Town Councilors want to make sure the food trucks coming to serve hungry residents and workers in town are up to the safety standards of all eateries in town.
The Council made the request to Director of Public Health Deborah Rosati during the budget hearing for the Health Department.
Trucks visit the Commanders Mansion in the Arsenal on the Charles each weekday and the Arsenal Project every Wednesday during the warmer months.
Councilor Angeline Kounelis said she worries because people are not sure where the food comes from and where it was prepared.
Food trucks can be fun, said Councilor Cecilia Lenk, but she too had concerns.
“I think safety is a huge issue,” Lenk said. “Do we have a handle on where we want food trucks to go and how safe they are?”
She also worries about too many food trucks in town would be taking business away from the restaurants in town.
Chief Environmental Health Officer Kristel Bennett said the town regulates food trucks, and trucks serving food in town must have a sticker displayed on their bumper and a certificate hanging in a visible location.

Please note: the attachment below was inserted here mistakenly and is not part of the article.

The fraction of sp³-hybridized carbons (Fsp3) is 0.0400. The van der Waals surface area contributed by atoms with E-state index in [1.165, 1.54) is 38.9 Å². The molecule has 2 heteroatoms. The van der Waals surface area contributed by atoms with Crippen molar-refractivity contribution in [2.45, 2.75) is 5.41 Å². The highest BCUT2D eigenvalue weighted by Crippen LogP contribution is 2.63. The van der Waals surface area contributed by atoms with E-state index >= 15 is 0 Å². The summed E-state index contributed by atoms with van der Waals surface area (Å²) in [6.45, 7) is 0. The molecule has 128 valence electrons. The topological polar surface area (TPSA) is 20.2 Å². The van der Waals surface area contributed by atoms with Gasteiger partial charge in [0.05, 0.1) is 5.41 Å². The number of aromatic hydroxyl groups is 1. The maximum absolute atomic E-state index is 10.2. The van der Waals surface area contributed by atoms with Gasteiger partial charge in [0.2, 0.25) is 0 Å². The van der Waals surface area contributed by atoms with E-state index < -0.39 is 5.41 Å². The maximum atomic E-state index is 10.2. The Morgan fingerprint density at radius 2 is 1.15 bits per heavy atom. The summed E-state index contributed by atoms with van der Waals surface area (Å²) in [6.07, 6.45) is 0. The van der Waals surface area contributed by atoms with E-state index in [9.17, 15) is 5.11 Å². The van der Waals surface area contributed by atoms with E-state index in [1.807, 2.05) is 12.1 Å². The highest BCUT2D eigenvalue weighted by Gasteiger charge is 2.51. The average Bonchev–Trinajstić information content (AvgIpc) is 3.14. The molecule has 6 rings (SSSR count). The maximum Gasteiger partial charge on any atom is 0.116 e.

Currently, Watertown does not regulate food trucks very strictly, Rosati said.
“Once they are licensed by us they have the right to go anywhere in town,” Rosati said. “There is a potential for a great number of trucks come in.”
Boston limits how many trucks can operate in the city and where they can go.
Councilors also asked if the Health Department would look at starting a restaurant safety grading system.
Rosati said that can be a tricky program to run.
“I have seen what happens. Some establishments never recover from a (bad) sanitary rating,” Rosati said. “Sometimes one of the safest places is a place that has gone through that and worked with a consultant.”
Rosati said she prefers to reach out to food serving establishments and educate them about what they do.
“Then maybe we can talk about a grading system,” Rosati said.